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Housing authority urges residents to apply for Rent Relief Program

The Suffolk Redevelopment and Housing Authority’s executive director said it would evict those who are behind on rent payments with the end of the eviction moratorium, though it is throwing a lifeline to those who need it.

Executive Director Tracey Snipes told the authority’s board of commissioners at its Aug. 24 meeting that it has about 10 residents who have not paid any rent during the coronavirus pandemic, and even through lapses in the eviction moratorium, it has not evicted anyone in more than 18 months. Snipes said this three days prior to the Supreme Court overturning the Centers for Disease Control and Prevention’s eviction moratorium.

The housing authority has told those residents they will have to pay up or be evicted, though it has also been trying to steer those residents toward the Virginia Rent Relief Program.

“What we’ve been doing is offering them education, the Virginia Rent Relief Program, we are assisting them with applying to get the revenue,” Snipes said, “because the money is there. It just takes the effort of our residents to go out and apply for it.”

Though the eviction moratorium was overturned, state renters can still apply for the program, which helps people pay rent to landlords going back to April 1, 2020, and can provide for up to three months of payments in the future if needed.

Gov. Ralph Northam has also signed additional eviction protections into law. Among them: landlords can not evict for nonpayment of rent if the household has had financial difficulties, directly or indirectly, due to COVID-19 unless the landlord provides the tenant with a 14-day nonpayment notice telling them about the rent relief program.

In the 14-day period, the landlord or tenant must apply for the program, or the tenant must pay their rent in full. Evictions cannot happen unless the tenant is ineligible for the program, does not cooperate with the application or is not approved in writing within 45 days of a completed application.

Michell Layne, housing operations director for the housing authority, said it has families who are supposed to be paying anywhere from the minimum rent to approximately $500 to $600 per month.
Housing Commissioner Ben Fitzgerald, who is also a pastor, offered to have his church help residents.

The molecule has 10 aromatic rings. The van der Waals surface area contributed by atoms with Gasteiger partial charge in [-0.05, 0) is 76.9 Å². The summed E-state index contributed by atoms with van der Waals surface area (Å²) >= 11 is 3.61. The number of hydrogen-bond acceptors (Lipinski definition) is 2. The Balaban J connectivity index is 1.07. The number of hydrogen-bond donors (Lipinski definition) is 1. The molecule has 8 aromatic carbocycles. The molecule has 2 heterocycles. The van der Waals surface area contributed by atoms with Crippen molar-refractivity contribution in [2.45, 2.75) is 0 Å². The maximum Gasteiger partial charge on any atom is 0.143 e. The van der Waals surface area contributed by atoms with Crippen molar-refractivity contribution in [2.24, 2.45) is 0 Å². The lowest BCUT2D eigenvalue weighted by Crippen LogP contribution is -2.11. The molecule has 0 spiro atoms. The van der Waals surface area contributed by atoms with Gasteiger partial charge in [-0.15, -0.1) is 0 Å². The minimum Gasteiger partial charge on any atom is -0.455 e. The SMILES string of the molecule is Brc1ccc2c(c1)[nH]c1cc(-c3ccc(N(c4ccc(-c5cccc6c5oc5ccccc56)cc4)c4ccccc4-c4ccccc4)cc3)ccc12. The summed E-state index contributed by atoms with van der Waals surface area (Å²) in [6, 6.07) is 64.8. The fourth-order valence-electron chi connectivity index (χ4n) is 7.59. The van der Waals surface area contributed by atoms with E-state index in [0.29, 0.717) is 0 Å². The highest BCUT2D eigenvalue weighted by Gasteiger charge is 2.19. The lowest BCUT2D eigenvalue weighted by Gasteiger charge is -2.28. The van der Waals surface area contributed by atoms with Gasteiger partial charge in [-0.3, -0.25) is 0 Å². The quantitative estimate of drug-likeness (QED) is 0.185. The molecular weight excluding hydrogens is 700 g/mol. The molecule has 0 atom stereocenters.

“I’ll be sure to keep you informed when we get to the point when there is an eviction,” Snipes said, “because right now, we’re really trying to encourage people to use the Virginia relief program because that’s what it’s there for. But if it comes to the point where we have to evict, we’ll reach out to you.”

 

No vaccine mandate for housing authority employees

Snipes also said the housing authority currently is not mandating the COVID-19 vaccine for employees. About four employees in the housing authority’s office have not been vaccinated “for various reasons,” she said.

“I was not going to dictate to anyone what to do with their body,” Snipes said in response to a question from Commissioner Deborah Hudson about why she wasn’t mandating that employees get vaccinated. “The risk is more for the person who has not been vaccinated, more so than the person who is getting vaccinated.”

Snipes said the housing authority would continue to monitor the statistics on COVID-19 and the Delta variant.

“I do plan to talk to them, especially now since the FDA has given approval on the (Pfizer-BioNTech) vaccine, if that is one of the barriers they were using,” Snipes said, “because I do not know what the reasons are why those four aren’t vaccinated.”

Hudson then asked about the risk to other employees before board chairman Quinton Franklin stated that the decision on whether to require COVID-19 vaccines was up to Snipes because she runs the day-to-day operations of the housing authority.

Fitzgerald, however, said it is unfair “to put this highly politicized situation at Tracey’s feet.”

Housing authority attorney Darius Davenport said the board can set organization policy, and once it does, the executive director administers it.

“If the board wanted to consider a policy that governed the vaccination status of SRHA employees, that is within the purview of the (board),” Davenport said.

Hudson, who is also a Medical Reserve Corps volunteer with the Virginia Department of Health, said she is a strong advocate for the vaccine and offered her services to help test or vaccinate housing authority staff.

The board plans to discuss the matter again at its Sept. 28 meeting.